For some, one way to fund your HSA quickly is to roll money into it from your IRA. Read Ask Bob: Rollover from IRA or 401(k) to an HSA.

Another Point of View

Another expert, Marcia Mantell, president of Mantell Retirement Consulting, offers this take on the funding question.

For the highest income wage earners, they, she said, can usually afford to fully fund both 401(k) and HSA -- and maximize contributions. This year’s limits: $19,500 to 401(k) plan; $6,500 catch up; plus, $7,200 HSA and a $1,000 catch up. This strategy pulls $34,200 out of taxable income. “Very few workers could afford to defer this much income,” she said.

For those with more “regular” incomes, Mantell said they face a few challenges, particularly how to balance their savings versus paying the bills.

“When these employees participate in their 401(k), the goal is to get them contributing to get the full match,” she said. “If the match is 50% on the first 8% of contributions, this worker has to defer 8% of his paycheck to get the 4% match. How much more can s/he reasonably defer?”

For many households, a good guideline, she said, is 60/30/10: 60% of take-home pay is for essentials (mortgage/rent/food/insurance, etc.); 30% for consumer debt management and wants; and 10% for emergencies.

So, Mantell said, the question becomes: Can a person reduce their spending in the wants category and redirect that cash to an HSA to improve their current tax situation?

She gave this example: $100,000 gross income delivers a net income of about $71,000 after saving 8% in the 401(k) to get the 4% match. That’s roughly $6,000 per month. And the 60/30/10 formula equals $3,600/$1,800/$600.

“This person could likely redirect some of the $1,800 to an HSA,” she said. “But how much?”

The next level of decision making is how they will use the HSA – for current medical expenses or for the future?

If it’s for current expenses, Mantell recommends estimating annual out-of-pocket expenses and directing that amount to the HSA. “They’re going to spend it anyway, so they may as well get the tax benefits,” she said.

Her advice: Aim to save at least the out-of-pocket deductibles that their plan requires.

Long recommends that you avoid using your HSA for current expenses you can pay with savings on hand. “You can always go back and reimburse yourself in the future,” she said. “Let your HSA build up so that it’s there if you have a large expense that may otherwise cause you to take on debt. And if you don’t, then in retirement you can use it to pay your Medicare premiums, long-term care insurance premiums and once you’re 65, you can withdraw funds penalty-free for any purpose, although you will incur taxation if used for nonqualified expenses.”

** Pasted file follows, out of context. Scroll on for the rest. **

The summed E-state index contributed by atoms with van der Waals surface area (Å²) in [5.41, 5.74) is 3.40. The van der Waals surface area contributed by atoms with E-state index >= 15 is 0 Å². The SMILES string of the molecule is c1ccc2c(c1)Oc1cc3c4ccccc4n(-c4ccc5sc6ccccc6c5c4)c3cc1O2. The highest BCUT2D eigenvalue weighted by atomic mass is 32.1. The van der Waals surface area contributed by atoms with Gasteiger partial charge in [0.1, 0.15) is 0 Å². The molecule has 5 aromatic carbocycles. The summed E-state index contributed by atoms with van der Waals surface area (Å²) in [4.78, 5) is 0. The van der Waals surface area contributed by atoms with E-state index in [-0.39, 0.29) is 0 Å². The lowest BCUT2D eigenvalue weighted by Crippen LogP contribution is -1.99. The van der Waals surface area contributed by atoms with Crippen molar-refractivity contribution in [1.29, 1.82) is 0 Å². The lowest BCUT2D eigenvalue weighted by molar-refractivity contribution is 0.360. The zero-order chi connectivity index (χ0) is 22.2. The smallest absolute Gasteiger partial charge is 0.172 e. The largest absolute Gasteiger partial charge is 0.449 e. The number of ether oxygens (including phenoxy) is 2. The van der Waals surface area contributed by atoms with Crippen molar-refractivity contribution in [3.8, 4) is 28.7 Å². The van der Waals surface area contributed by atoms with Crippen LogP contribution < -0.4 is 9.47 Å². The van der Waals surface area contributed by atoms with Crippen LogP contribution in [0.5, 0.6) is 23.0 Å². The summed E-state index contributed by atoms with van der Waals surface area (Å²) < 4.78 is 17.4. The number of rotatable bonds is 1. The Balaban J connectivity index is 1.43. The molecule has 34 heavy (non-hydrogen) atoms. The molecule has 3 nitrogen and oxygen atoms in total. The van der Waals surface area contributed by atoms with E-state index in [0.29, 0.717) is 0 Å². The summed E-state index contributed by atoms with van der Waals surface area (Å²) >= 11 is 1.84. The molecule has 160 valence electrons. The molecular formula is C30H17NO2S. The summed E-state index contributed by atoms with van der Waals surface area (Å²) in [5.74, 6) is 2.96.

Read Your HSA: Is It a Health Savings or Spending Account?

If you’re contributing to your HSA for future health expenses, Mantell said they might consider saving the same amount as the Part B premium each year. It’s an easy number to find and it gets one familiar with upcoming Medicare: $148.50 per month this year. Multiply it by two if you’re saving with a spouse, $297 per month.

Now, an individual with family coverage under a qualifying high-deductible health plan (deductible not less than $2,800) can contribute up to $7,200 for the year. That works out to $600 per month in 2021, which Mantell said is one-third of their “‘wants’” bucket and probably much too high.”

If an employee expects to receive an employer contribution, Mantell said it would be good to meet that first and get the “free money” into the HSA.

“Keep in mind that the worker is already paying a hefty amount in premiums to get health insurance,” she said. “Routing even more dollars to healthcare can be a daunting prospect. But the tax benefits are real, and the fact is that healthcare in America is very expensive.”

Mantell’s perspective is that we need to create and address more “rooms in the financial house.”

So, instead of 60/30/10, maybe it’s:

  • 10% retirement (your contribution; employer match and Social Security additional)
  • 60% needs/essentials
  • 10% healthcare in an HSA, which does not include premium paid to be in the plan
  • 15% debt and fun
  • 5% emergencies

“It’s not pretty, but the reality is healthcare costs are eating up the American worker’s budgets,” said Mantell. “We need to take it from a hidden expense out into the open so they can deal with it in a meaningful way. Ten percent might not even be enough. But something in a specific healthcare bucket is always better than nothing in the bucket.”

It also puts, she said, equal weight on retirement savings and healthcare. “So long as a worker is getting the full match, it’s a good idea to redirect money into health savings. Contribution limits are much lower, but tax benefits are significant.”